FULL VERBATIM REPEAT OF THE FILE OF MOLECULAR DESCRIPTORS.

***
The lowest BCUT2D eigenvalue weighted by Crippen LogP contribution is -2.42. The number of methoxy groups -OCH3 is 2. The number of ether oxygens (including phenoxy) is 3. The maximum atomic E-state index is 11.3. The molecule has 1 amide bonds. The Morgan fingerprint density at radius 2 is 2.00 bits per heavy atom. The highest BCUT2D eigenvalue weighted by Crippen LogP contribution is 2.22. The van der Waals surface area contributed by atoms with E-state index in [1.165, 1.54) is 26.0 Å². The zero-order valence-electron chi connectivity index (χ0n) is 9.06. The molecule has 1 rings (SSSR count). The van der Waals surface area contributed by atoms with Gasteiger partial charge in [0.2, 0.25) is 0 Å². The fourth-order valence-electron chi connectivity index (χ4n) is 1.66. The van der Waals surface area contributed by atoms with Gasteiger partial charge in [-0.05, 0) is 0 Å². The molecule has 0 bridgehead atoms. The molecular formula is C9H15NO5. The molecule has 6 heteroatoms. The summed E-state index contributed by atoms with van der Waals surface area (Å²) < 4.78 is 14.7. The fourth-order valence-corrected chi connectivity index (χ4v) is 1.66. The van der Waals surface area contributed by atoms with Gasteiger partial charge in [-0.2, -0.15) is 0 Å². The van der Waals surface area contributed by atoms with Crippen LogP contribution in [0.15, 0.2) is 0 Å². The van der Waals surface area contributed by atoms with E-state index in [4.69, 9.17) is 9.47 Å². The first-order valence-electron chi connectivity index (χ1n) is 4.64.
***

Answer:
The lowest BCUT2D eigenvalue weighted by Crippen LogP contribution is -2.42. The number of methoxy groups -OCH3 is 2. The number of ether oxygens (including phenoxy) is 3. The maximum atomic E-state index is 11.3. The molecule has 1 amide bonds. The Morgan fingerprint density at radius 2 is 2.00 bits per heavy atom. The highest BCUT2D eigenvalue weighted by Crippen LogP contribution is 2.22. The van der Waals surface area contributed by atoms with E-state index in [1.165, 1.54) is 26.0 Å². The zero-order valence-electron chi connectivity index (χ0n) is 9.06. The molecule has 1 rings (SSSR count). The van der Waals surface area contributed by atoms with Gasteiger partial charge in [0.2, 0.25) is 0 Å². The fourth-order valence-electron chi connectivity index (χ4n) is 1.66. The van der Waals surface area contributed by atoms with Gasteiger partial charge in [-0.05, 0) is 0 Å². The molecule has 0 bridgehead atoms. The molecular formula is C9H15NO5. The molecule has 6 heteroatoms. The summed E-state index contributed by atoms with van der Waals surface area (Å²) < 4.78 is 14.7. The fourth-order valence-corrected chi connectivity index (χ4v) is 1.66. The van der Waals surface area contributed by atoms with Gasteiger partial charge in [-0.2, -0.15) is 0 Å². The van der Waals surface area contributed by atoms with Crippen LogP contribution in [0.15, 0.2) is 0 Å². The van der Waals surface area contributed by atoms with E-state index in [4.69, 9.17) is 9.47 Å². The first-order valence-electron chi connectivity index (χ1n) is 4.64.